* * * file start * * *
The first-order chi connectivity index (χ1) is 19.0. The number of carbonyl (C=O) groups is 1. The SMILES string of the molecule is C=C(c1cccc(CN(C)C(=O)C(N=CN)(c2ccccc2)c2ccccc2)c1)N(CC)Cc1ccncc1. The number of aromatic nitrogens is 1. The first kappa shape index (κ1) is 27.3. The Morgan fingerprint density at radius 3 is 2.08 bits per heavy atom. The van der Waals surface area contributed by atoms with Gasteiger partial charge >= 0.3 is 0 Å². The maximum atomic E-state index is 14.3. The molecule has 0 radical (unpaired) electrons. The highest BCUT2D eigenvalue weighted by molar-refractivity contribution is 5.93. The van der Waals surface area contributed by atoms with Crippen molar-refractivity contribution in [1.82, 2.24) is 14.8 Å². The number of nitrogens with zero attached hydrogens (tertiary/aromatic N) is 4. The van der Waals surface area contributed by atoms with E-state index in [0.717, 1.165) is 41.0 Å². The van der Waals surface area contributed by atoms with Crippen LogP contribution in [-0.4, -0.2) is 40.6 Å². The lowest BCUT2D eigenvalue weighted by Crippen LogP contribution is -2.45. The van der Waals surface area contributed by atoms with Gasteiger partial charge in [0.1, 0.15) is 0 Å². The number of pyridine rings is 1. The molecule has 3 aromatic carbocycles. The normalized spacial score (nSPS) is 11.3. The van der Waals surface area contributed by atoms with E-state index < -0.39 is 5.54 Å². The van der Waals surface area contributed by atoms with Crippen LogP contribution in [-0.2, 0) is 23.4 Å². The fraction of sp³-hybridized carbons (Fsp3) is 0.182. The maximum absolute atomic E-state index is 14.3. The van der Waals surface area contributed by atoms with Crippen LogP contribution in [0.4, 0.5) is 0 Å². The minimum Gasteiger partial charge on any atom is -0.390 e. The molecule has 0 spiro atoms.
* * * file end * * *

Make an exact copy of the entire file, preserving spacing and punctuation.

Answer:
The first-order chi connectivity index (χ1) is 19.0. The number of carbonyl (C=O) groups is 1. The SMILES string of the molecule is C=C(c1cccc(CN(C)C(=O)C(N=CN)(c2ccccc2)c2ccccc2)c1)N(CC)Cc1ccncc1. The number of aromatic nitrogens is 1. The first kappa shape index (κ1) is 27.3. The Morgan fingerprint density at radius 3 is 2.08 bits per heavy atom. The van der Waals surface area contributed by atoms with Gasteiger partial charge >= 0.3 is 0 Å². The maximum atomic E-state index is 14.3. The molecule has 0 radical (unpaired) electrons. The highest BCUT2D eigenvalue weighted by molar-refractivity contribution is 5.93. The van der Waals surface area contributed by atoms with Crippen molar-refractivity contribution in [1.82, 2.24) is 14.8 Å². The number of nitrogens with zero attached hydrogens (tertiary/aromatic N) is 4. The van der Waals surface area contributed by atoms with E-state index in [0.717, 1.165) is 41.0 Å². The van der Waals surface area contributed by atoms with Crippen LogP contribution in [-0.4, -0.2) is 40.6 Å². The lowest BCUT2D eigenvalue weighted by Crippen LogP contribution is -2.45. The van der Waals surface area contributed by atoms with Gasteiger partial charge in [0.1, 0.15) is 0 Å². The number of pyridine rings is 1. The molecule has 3 aromatic carbocycles. The normalized spacial score (nSPS) is 11.3. The van der Waals surface area contributed by atoms with E-state index < -0.39 is 5.54 Å². The van der Waals surface area contributed by atoms with Crippen LogP contribution in [-0.2, 0) is 23.4 Å². The fraction of sp³-hybridized carbons (Fsp3) is 0.182. The maximum absolute atomic E-state index is 14.3. The van der Waals surface area contributed by atoms with Crippen LogP contribution in [0.4, 0.5) is 0 Å². The minimum Gasteiger partial charge on any atom is -0.390 e. The molecule has 0 spiro atoms.